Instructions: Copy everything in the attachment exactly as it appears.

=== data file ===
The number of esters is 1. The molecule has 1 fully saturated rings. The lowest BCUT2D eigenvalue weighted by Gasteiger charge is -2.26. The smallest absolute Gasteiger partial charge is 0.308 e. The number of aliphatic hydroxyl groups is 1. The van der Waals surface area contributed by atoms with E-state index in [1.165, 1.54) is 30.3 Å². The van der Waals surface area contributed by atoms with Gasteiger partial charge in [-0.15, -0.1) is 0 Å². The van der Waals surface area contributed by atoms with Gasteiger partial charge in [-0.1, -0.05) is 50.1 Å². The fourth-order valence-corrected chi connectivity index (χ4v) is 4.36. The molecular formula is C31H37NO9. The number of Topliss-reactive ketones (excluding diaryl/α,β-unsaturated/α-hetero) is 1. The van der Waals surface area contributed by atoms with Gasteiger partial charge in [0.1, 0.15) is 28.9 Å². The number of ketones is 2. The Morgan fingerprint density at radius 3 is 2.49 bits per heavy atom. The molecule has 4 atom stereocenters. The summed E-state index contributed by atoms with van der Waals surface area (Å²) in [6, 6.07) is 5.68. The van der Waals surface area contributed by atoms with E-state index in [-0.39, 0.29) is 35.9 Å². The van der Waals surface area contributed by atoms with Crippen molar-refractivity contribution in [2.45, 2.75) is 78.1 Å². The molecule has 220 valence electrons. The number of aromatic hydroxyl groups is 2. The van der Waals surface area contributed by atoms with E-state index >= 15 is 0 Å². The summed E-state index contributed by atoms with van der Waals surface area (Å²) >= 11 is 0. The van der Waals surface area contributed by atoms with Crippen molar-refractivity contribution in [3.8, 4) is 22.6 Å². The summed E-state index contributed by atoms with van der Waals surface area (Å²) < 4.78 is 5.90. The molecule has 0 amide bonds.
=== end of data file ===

The number of esters is 1. The molecule has 1 fully saturated rings. The lowest BCUT2D eigenvalue weighted by Gasteiger charge is -2.26. The smallest absolute Gasteiger partial charge is 0.308 e. The number of aliphatic hydroxyl groups is 1. The van der Waals surface area contributed by atoms with E-state index in [1.165, 1.54) is 30.3 Å². The van der Waals surface area contributed by atoms with Gasteiger partial charge in [-0.15, -0.1) is 0 Å². The van der Waals surface area contributed by atoms with Gasteiger partial charge in [-0.1, -0.05) is 50.1 Å². The fourth-order valence-corrected chi connectivity index (χ4v) is 4.36. The molecular formula is C31H37NO9. The number of Topliss-reactive ketones (excluding diaryl/α,β-unsaturated/α-hetero) is 1. The van der Waals surface area contributed by atoms with Gasteiger partial charge in [0.1, 0.15) is 28.9 Å². The number of ketones is 2. The Morgan fingerprint density at radius 3 is 2.49 bits per heavy atom. The molecule has 4 atom stereocenters. The summed E-state index contributed by atoms with van der Waals surface area (Å²) in [6, 6.07) is 5.68. The van der Waals surface area contributed by atoms with E-state index in [-0.39, 0.29) is 35.9 Å². The van der Waals surface area contributed by atoms with Crippen molar-refractivity contribution in [2.45, 2.75) is 78.1 Å². The molecule has 220 valence electrons. The number of aromatic hydroxyl groups is 2. The van der Waals surface area contributed by atoms with E-state index >= 15 is 0 Å². The summed E-state index contributed by atoms with van der Waals surface area (Å²) >= 11 is 0. The van der Waals surface area contributed by atoms with Crippen molar-refractivity contribution in [3.8, 4) is 22.6 Å². The summed E-state index contributed by atoms with van der Waals surface area (Å²) < 4.78 is 5.90. The molecule has 0 amide bonds.